Saint Ignatius of Loyola, also known as Íñigo Oñaz López de Loyola, was of noble birth and was reared in the household of a prominent courtier. In 1517 he left his life at court to enter the army. He would later found the Society of Jesus, known as the Jesuits.
Saint Peter Chrysologus (d.450) is the Doctor of Homilies. His words helped to defeat the attack on Christ's humanity. No doctor said so much in his homilies in fewer words. Chrysologus means "The Golden-Worded"
Saint Martha, Mary and their brother Lazarus were evidently close friends of Jesus. He came to their home simply as a welcomed guest, rather than as one celebrating the conversion of a sinner like Zacchaeus or one unceremoniously received by a suspicious Pharisee. The sisters feel free to call on Jesus at their brother’s death, even though a return to Judea at that time seems almost certain death.
Saint Alphonsa of Bharanangan (1910 – 1946) is the first person of Indian origin to be canonized as a saint by the Catholic Church and the first canonized saint of the Syro-Malabar Catholic Church.
Saint Pantaleon came from Nicomedia, near the Black Sea, in Asia. He was such a famous doctor that the Emperor himself chose him for his own doctor. When the Emperor Diocletian began his persecution, Pantaleon at once gave away everything he owned to the poor. Not long afterwards, he was accused of being a Christian. He was given the choice of denying his Faith or being put to death. No torture could force Pantaleon to deny his Faith.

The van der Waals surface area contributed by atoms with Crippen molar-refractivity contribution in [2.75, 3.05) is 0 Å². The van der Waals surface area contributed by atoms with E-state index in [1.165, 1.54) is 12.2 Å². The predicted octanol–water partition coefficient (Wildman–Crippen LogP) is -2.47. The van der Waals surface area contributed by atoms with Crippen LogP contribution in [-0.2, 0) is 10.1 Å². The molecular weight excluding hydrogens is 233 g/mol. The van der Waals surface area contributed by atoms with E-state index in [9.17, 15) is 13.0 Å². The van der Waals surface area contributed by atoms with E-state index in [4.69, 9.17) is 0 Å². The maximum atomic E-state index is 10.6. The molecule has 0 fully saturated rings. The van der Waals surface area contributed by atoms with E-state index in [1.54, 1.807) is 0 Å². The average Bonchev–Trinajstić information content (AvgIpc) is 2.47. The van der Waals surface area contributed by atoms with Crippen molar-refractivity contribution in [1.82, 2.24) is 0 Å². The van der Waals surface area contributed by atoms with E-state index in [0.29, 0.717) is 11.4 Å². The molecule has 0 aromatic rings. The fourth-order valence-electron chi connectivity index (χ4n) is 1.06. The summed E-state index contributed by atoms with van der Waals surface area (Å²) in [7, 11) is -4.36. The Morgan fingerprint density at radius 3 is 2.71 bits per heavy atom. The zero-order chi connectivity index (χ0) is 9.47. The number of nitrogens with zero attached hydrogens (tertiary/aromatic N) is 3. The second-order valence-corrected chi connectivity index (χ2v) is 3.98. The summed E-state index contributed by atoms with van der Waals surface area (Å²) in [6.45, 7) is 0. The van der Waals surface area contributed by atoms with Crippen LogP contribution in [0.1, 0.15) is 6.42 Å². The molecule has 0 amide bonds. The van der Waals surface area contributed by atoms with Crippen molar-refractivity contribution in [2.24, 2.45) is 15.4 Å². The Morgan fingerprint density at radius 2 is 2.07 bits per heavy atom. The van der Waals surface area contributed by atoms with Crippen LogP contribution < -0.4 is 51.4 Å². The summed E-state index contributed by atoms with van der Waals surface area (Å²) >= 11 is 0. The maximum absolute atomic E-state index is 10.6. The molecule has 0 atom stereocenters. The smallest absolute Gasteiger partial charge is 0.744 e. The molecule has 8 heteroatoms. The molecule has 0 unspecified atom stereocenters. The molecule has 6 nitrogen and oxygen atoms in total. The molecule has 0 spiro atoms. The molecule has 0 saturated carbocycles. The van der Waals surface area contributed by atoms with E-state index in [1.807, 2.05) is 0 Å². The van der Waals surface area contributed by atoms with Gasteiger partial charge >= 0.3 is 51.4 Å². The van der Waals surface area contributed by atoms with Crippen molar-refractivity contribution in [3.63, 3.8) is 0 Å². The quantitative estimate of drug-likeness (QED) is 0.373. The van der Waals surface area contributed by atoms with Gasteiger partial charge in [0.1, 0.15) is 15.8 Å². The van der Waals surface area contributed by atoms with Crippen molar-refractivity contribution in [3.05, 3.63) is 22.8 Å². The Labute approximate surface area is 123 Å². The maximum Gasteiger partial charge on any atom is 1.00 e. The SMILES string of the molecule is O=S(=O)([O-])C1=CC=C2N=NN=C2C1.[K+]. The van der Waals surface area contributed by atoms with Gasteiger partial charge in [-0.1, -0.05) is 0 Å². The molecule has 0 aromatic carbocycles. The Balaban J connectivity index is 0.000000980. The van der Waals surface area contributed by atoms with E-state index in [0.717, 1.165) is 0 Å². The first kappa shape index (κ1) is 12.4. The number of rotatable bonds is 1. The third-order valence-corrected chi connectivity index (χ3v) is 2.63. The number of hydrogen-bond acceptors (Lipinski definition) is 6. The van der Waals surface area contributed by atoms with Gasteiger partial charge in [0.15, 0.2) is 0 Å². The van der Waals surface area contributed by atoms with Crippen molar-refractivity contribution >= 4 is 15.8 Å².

In Nazareth there lived a rich and pious couple, Joachim and Anne. They were childless. When on a feast day Joachim presented himself to offer sacrifice in the temple, he was repulsed by a certain Ruben, under the pretext that men without offspring were unworthy to be admitted. Whereupon Joachim, bowed down with grief, did not return home, but went into the mountains to make his plaint to God in solitude.
Saint James was one of the favored three Apostles who had the privilege of witnessing the Transfiguration, the raising to life of the daughter of Jairus and the agony in Gethsemani. St. James was apparently the first of the apostles to be martyred.
Saint Charbel Makhlouf, O.L.M., was a monk of the Lebanese Maronite Order and a priest in Lebanon. During his life he obtained a wide reputation for holiness and he has been canonized by the Catholic Church.
Saint Bridget of Sweden (1303-1373) Patroness of Europe, mystic and saint, and founder of the Bridgettine Order.
Saint Mary Magdalene was one of the many “who were assisting them [Jesus and the Twelve] out of their means.” She was present at Our Lords' Crucifixion, and with Joanna and Mary, the mother of James and Salome, at Jesus' empty tomb. And, of all the “official” witnesses that might have been chosen for the first awareness of the Resurrection, she was the one to whom that privilege was given. She is known as the "Apostle to the Apostles."